IIoT connected devices and digitally controlled machinery allow for fully remote operation of a production line. Many businesses choose a hybrid approach, in which some parts of the production line are automated and/or remotely controlled, with others operated by humans. Remote management has become more prevalent now that workforces are becoming less centralized.
Supply chain asset management and tracking
IIoT devices can help businesses understand how different parts of the supply chain are operating by tracking and monitoring how both raw materials and finished products move through the different production and transportation processes. This can not only help understand the overall state of production, but also glean insights into areas that could be optimized or costs that could be reduced.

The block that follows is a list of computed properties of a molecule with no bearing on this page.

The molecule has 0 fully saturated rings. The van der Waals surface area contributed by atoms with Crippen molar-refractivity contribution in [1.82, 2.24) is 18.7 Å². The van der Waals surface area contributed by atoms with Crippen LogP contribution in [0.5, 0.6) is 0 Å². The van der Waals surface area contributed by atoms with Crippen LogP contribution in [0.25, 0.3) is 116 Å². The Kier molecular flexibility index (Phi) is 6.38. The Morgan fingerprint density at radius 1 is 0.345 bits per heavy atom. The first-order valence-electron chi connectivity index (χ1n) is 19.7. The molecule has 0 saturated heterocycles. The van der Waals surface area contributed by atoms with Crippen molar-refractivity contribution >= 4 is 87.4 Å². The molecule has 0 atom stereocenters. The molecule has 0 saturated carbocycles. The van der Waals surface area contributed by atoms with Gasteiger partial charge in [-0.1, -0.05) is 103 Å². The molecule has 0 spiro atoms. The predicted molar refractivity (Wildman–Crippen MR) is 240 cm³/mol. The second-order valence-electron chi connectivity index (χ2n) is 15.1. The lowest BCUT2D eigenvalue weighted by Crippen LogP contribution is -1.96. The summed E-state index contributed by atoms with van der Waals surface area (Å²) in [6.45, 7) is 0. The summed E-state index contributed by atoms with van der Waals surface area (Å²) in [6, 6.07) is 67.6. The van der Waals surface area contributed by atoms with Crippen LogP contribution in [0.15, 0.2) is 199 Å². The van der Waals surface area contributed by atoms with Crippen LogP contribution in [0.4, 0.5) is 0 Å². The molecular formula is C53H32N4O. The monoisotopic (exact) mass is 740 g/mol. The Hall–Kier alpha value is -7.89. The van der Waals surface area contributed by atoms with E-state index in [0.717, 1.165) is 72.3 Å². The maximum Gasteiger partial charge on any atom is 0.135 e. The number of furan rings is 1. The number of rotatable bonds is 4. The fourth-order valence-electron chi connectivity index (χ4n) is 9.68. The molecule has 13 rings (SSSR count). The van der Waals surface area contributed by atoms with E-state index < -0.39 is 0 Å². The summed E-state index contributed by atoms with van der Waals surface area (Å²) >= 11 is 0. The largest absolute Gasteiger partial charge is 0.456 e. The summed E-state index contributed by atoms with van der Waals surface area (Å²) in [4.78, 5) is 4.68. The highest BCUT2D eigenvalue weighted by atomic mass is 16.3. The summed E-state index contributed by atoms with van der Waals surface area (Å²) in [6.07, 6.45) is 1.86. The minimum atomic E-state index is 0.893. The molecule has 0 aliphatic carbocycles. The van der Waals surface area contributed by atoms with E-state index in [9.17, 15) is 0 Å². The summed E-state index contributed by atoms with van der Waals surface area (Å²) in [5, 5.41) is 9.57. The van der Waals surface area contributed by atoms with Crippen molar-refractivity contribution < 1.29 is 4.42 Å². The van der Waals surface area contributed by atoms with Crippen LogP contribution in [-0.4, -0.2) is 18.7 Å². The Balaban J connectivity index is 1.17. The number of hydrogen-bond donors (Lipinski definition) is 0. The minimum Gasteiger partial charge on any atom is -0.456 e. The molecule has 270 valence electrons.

For example, a complex supply chain may receive raw materials from numerous different vendors. A backup in just one of these deliveries can cause a bottleneck in production and cause expensive delays. By tracking how all materials are moving through the organization, management can quickly understand exactly where the issue is and make necessary adjustments to resolve it before causing larger delays.
Digital twins are computer-modeled simulations of a physical object or process. For example, a 3-D model of a building is a digital twin of the actual facility. While traditionally used to plan the structure and characteristics of a physical manufactured product, a digital twin can be used in conjunction with IoT systems to map out the digital representation of a production line to test and simulate changes to the manufacturing processes. Digital twins can also be used to mirror processes and model diagnostics.